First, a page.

Star Wars: The Force Awakens Review
J.J. Abrams is the man Hollywood turns to when blockbuster franchises need a refresh. His solid Mission: Impossible III brought Tom Cruise’s spy series back from the brink of extinction after John Woo’s calamitous second instalment while Star Trek was becoming a Trekkies-only zone until he rebooted the sci-fi behemoth with two entries that won over even the casual cinema-goer.
Given his track record, the writer-director was the natural choice to take on the challenge of revitalising Star Wars for Disney who had a lot riding on their $4 billion purchase of Lucasfilm and its film rights. Reuniting old cast members to continue their story thirty years on from the events of Return of the Jedi, Abrams has plenty of new characters for us to meet and has a lot of fun with his sizeable budget, however he perhaps goes too far in paying homage to the films that started it all rather than forging ahead with fresh ideas.
The famous opening crawl of yellow block capitals travelling through space reveals Luke Skywalker has vanished and a new dark force known as the First Order is growing in strength, setting a backdrop of uncertainty as to what lies ahead in this first episode of the new trilogy. We’re immediately thrust to the desert planet of Jakku in an opening gambit that sees us meet the Resistance’s best pilot Poe Dameron (Oscar Isaac), First Order bad ass Kylo Ren (Adam Driver) and droid BB-8 while scavenger Rey (Daisy Ridley) and rogue storm trooper Finn (John Boyega) quickly follow. In what is a dynamic first 45-minutes set across Jakku and Kylo Ren’s star destroyer, Abrams teases how Luke Skywalker might be found, reminded of the familiar Empire and Rebellion war machines, met a host of funny-looking aliens babbling odd languages and given a taste of the action-packed nature episode seven will take. It’s the start fans needed to placate any fears Abrams might suffer a creative fail under the weight of their expectation – in fact, he’s captured the wide-eyed scene-setting of A New Hope perfectly.
As a Force Awakens hits its stride mid-film, so the familiar faces start to appear. Abrams handles re-introductions with care, recognising the significance of old favourites to provide information on the last 30 years as well as delivering their classic traits. For example, Ford’s Han Solo remains a wise-cracking intergalactic scallywag and his co-pilot Chewbacca (played by the returning Peter Mayhew in a new, gloriously-hairy Wookiee suit) is still putting up with his old friend’s bad habits with howls of back-chat that Solo provides the punchlines for in his replies. Like the heritage of the series, humour is a big part of Abrams repertoire here: Finn and Rey’s relationship is built on comic moments while BB-8 adopts the R2-D2 role of somehow making what looks like a Frisbee sitting on a football another cute droid creation. If some of this seems to be getting overly familiar, you’ll probably find A Force Awakens goes one of two ways as the story develops.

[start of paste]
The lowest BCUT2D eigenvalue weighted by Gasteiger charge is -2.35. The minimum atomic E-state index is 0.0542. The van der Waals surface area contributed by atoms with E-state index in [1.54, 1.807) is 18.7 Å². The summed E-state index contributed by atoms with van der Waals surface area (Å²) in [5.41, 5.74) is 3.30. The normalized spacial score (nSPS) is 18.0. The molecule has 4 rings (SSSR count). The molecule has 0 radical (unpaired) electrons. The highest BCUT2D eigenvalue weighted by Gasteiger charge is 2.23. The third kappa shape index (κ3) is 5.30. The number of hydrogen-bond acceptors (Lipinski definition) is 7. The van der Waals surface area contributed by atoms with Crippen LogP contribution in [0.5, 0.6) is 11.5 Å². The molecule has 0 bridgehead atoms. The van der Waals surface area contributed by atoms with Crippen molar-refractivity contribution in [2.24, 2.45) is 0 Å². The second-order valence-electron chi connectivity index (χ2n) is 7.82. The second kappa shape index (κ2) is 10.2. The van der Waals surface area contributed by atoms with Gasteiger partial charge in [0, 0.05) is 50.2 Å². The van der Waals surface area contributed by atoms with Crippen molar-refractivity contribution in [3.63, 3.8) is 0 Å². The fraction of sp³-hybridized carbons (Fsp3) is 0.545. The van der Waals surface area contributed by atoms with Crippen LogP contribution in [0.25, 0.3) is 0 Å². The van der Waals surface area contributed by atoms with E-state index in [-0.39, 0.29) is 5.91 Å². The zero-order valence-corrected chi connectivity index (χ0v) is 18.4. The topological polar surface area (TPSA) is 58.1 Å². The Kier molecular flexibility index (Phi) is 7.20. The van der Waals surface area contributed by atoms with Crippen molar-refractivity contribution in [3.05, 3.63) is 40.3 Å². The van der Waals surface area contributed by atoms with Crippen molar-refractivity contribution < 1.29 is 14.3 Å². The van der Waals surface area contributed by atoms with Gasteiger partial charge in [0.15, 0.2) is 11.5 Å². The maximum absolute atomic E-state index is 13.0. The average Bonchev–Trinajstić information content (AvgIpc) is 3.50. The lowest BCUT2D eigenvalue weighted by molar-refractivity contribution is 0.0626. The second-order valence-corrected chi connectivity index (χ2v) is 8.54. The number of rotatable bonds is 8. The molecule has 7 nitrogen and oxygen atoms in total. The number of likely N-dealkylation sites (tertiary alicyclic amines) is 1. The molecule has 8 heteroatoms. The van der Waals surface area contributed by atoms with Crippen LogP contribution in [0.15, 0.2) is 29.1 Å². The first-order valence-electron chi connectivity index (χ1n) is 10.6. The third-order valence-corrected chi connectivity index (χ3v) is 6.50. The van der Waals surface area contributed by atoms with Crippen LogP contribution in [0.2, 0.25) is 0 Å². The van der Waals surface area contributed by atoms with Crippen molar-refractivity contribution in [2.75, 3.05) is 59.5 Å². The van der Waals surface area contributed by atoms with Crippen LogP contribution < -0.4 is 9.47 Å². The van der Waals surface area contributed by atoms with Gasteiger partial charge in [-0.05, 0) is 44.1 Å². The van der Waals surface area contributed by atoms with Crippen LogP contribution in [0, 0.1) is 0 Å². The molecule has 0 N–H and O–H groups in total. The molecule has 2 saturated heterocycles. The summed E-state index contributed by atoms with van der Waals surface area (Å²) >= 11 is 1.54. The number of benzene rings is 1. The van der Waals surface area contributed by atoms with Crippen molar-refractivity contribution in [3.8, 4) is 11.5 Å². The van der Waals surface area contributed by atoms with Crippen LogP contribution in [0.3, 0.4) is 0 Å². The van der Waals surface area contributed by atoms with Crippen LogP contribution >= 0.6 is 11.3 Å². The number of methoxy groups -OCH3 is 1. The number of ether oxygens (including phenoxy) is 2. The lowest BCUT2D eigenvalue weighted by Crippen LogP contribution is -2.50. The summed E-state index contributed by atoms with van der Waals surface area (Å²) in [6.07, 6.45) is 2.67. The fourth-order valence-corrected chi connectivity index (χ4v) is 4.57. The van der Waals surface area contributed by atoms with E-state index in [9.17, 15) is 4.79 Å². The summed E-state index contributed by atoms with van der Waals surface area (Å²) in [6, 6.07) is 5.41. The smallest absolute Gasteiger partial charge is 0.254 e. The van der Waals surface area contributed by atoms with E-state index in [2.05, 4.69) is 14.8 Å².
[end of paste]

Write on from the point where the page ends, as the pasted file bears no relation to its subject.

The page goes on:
There’s no escaping the fact Kylo Ren’s has nods to Darth Vader – he wears a similarly shaped helmet that distorts his voice and takes great joy in torturing his enemies using Force-like powers – and we’re given an indication into his origins soon enough to understand his goals in pursuing Finn and Rey. He’s a more complex villain of the piece than we think following his first appearance and he’s surrounded by allies who all lap up the opportunity to be evil, in particular Domhnall Gleeson as General Hux who barks out orders on his star destroyer like the best of the former Empire’s servants and Andy Serkis as Supreme Leader Snoke starts providing hints of how this new trilogy will develop from a Dark Side perspective with an imposing creation. Yet, as we learn more about the First Order and the Resistance’s plans to fight back, so A Force Awakens loses the good will of homage and veers too far in the direction of repeating previous successes by recreating set pieces from episodes four and six while also making the twists too obvious along the way to produce their intended impact when delivered.
Arguably what casual and die hard fans alike wanted was reassurance that there was still life in the franchise, and the depth to sustain three further movies. J.J. Abrams has provided a new hope for Star Wars with an action-packed seventh chapter that brings into play new characters to take that challenge on, but Looper director Rian Johnson must step this new trilogy out of the shadow of its forebears. Homage will only get Star Wars so far and Abrams has mined its history to produce this crowd-pleaser which looks gorgeous and is a fun origins story with the nods to the past required. The closing scene is like the handing over of the baton to take Star Wars into exciting new territory. The stage is very much set.
Last modified on